Ipswich City Council to remove disgraced former mayor Paul Pisasale’s name from bridge and road

The name of disgraced former Ipswich mayor Paul Pisasale will be removed from two local facilities, which current mayor Teresa Harding says will erase a “source of embarrassment” for the city.

The Paul Pisasale Bridge in Springfield Central and Pisasale Drive in Yamanto will be renamed after six councilors voted last week to “name” the two locations and prepare a report outlining community sentiment and options for new names.

Deputy Mayor Nicole Jonic, longtime Councilor Paul Tully and Councilor Sheila Ireland all abstained in the vote.

Ms Harding, who was elected in 2020 on a platform of transparency and reform, said removing Pisasale’s name was not about rewriting history but stepping out of the past.

Pisasale has been in prison since 2019 after being convicted of two counts of extortion and sentenced to two years.

Paul Pisasale’s name will be erased from this bridge in Springfield.(ABC News: Anna Hartley)

In September last year, he was sentenced to an additional seven and a half years in prison on more than 30 other counts, including fraud, official bribery, perjury and two counts of sexual assault.

The hugely popular mayor, who regularly won high first preference votes, was overthrown by a Queensland Crime and Corruption Commission investigation that sent shockwaves through the city and led to the dismissal of the whole board.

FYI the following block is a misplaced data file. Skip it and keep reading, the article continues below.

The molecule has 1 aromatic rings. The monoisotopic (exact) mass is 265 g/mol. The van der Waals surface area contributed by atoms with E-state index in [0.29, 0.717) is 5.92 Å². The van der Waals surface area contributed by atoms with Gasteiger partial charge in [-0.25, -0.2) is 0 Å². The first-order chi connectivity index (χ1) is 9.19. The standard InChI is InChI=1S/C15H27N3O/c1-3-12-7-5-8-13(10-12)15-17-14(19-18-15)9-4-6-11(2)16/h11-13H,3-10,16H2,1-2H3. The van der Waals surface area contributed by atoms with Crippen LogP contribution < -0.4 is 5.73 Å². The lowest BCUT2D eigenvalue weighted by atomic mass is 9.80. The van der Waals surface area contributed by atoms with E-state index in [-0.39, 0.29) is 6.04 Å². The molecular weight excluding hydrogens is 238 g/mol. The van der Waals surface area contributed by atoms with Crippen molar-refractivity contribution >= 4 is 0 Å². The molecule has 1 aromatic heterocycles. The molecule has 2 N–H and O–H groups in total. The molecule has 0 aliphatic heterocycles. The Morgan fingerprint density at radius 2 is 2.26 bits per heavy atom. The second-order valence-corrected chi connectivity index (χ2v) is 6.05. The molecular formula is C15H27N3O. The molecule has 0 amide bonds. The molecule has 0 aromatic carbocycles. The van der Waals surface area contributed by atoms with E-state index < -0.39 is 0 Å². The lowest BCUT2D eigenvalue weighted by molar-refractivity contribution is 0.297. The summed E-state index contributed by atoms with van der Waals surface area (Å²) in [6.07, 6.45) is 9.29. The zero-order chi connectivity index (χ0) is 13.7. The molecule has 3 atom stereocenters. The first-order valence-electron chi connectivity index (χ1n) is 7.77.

Suggested names

Last year the council proposed to rename several other places around Ipswich which bore the names of sacked councilors.

In July, a petition was launched to rename Pisasale Bridge in honor of Ipswich tennis star and world number one Ash Barty; Ms Harding said a “more suitable” site would be found to celebrate Barty’s accomplishments.

The council also auctions hundreds of sports memorabilia purchased with taxpayer funds during the councils’ previous tenure.

The Mayor of Ipswich, Teresa Harding.
Ipswich Mayor Teresa Harding said the name on the bridge and the road was an “embarrassment” for the city.(ABC News: Rachel McGhee)

Ms Harding said the council’s naming process allowed it to rename a road or facility when it was named after someone convicted of a felony.

“Feedback from residents and businesses suggests there is an interest in re-naming two assets that continue to be an embarrassment for our city,” she said.

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